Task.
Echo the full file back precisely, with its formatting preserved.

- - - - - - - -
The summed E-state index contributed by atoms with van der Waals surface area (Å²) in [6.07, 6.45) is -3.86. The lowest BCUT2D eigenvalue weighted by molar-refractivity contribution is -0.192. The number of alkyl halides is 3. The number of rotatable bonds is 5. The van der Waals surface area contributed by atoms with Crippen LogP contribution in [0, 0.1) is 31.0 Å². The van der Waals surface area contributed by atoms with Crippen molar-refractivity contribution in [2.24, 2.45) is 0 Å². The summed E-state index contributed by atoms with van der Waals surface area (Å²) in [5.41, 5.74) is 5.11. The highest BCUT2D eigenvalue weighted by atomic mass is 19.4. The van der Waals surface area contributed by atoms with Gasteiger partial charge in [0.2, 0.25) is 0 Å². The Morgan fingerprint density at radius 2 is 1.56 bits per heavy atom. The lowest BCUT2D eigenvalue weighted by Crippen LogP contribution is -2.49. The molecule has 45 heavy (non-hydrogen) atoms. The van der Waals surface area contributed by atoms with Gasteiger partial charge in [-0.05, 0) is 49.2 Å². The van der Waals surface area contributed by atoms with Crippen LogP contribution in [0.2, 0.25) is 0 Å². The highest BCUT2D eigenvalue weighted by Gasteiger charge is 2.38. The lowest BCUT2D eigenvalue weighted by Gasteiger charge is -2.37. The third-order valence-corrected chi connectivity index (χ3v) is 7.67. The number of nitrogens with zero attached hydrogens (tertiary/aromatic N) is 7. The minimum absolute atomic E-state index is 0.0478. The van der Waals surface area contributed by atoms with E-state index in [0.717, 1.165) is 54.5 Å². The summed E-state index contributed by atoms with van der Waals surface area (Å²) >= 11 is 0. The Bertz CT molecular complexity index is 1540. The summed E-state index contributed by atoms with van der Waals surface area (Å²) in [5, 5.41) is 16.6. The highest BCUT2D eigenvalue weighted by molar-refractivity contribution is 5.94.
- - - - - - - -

The summed E-state index contributed by atoms with van der Waals surface area (Å²) in [6.07, 6.45) is -3.86. The lowest BCUT2D eigenvalue weighted by molar-refractivity contribution is -0.192. The number of alkyl halides is 3. The number of rotatable bonds is 5. The van der Waals surface area contributed by atoms with Crippen LogP contribution in [0, 0.1) is 31.0 Å². The van der Waals surface area contributed by atoms with Crippen molar-refractivity contribution in [2.24, 2.45) is 0 Å². The summed E-state index contributed by atoms with van der Waals surface area (Å²) in [5.41, 5.74) is 5.11. The highest BCUT2D eigenvalue weighted by atomic mass is 19.4. The van der Waals surface area contributed by atoms with Gasteiger partial charge in [0.2, 0.25) is 0 Å². The Morgan fingerprint density at radius 2 is 1.56 bits per heavy atom. The lowest BCUT2D eigenvalue weighted by Crippen LogP contribution is -2.49. The molecule has 45 heavy (non-hydrogen) atoms. The van der Waals surface area contributed by atoms with Gasteiger partial charge in [-0.05, 0) is 49.2 Å². The van der Waals surface area contributed by atoms with Crippen LogP contribution in [0.2, 0.25) is 0 Å². The highest BCUT2D eigenvalue weighted by Gasteiger charge is 2.38. The lowest BCUT2D eigenvalue weighted by Gasteiger charge is -2.37. The third-order valence-corrected chi connectivity index (χ3v) is 7.67. The number of nitrogens with zero attached hydrogens (tertiary/aromatic N) is 7. The minimum absolute atomic E-state index is 0.0478. The van der Waals surface area contributed by atoms with E-state index in [0.717, 1.165) is 54.5 Å². The summed E-state index contributed by atoms with van der Waals surface area (Å²) >= 11 is 0. The Bertz CT molecular complexity index is 1540. The summed E-state index contributed by atoms with van der Waals surface area (Å²) in [5, 5.41) is 16.6. The highest BCUT2D eigenvalue weighted by molar-refractivity contribution is 5.94.